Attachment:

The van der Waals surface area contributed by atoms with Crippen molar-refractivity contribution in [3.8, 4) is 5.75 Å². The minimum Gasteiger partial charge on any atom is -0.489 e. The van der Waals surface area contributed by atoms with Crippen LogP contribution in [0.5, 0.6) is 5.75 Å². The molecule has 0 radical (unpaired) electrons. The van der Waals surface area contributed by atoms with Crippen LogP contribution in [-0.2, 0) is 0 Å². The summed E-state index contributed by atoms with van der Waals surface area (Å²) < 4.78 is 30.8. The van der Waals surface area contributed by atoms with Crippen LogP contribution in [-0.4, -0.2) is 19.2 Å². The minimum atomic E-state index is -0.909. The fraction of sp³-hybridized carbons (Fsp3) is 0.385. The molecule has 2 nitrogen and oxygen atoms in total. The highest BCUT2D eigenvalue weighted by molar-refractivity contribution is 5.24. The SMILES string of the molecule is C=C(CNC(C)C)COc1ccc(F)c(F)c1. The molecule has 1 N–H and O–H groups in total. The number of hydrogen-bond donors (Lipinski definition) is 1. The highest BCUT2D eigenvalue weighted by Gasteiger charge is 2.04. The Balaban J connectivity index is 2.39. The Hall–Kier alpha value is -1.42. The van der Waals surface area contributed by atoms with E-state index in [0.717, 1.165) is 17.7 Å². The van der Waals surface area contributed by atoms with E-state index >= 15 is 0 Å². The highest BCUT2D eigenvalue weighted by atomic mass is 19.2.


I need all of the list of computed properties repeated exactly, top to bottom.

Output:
The van der Waals surface area contributed by atoms with Crippen molar-refractivity contribution in [3.8, 4) is 5.75 Å². The minimum Gasteiger partial charge on any atom is -0.489 e. The van der Waals surface area contributed by atoms with Crippen LogP contribution in [0.5, 0.6) is 5.75 Å². The molecule has 0 radical (unpaired) electrons. The van der Waals surface area contributed by atoms with Crippen LogP contribution in [-0.2, 0) is 0 Å². The summed E-state index contributed by atoms with van der Waals surface area (Å²) < 4.78 is 30.8. The van der Waals surface area contributed by atoms with Crippen LogP contribution in [-0.4, -0.2) is 19.2 Å². The minimum atomic E-state index is -0.909. The fraction of sp³-hybridized carbons (Fsp3) is 0.385. The molecule has 2 nitrogen and oxygen atoms in total. The highest BCUT2D eigenvalue weighted by molar-refractivity contribution is 5.24. The SMILES string of the molecule is C=C(CNC(C)C)COc1ccc(F)c(F)c1. The molecule has 1 N–H and O–H groups in total. The number of hydrogen-bond donors (Lipinski definition) is 1. The highest BCUT2D eigenvalue weighted by Gasteiger charge is 2.04. The Balaban J connectivity index is 2.39. The Hall–Kier alpha value is -1.42. The van der Waals surface area contributed by atoms with E-state index in [0.717, 1.165) is 17.7 Å². The van der Waals surface area contributed by atoms with E-state index >= 15 is 0 Å². The highest BCUT2D eigenvalue weighted by atomic mass is 19.2.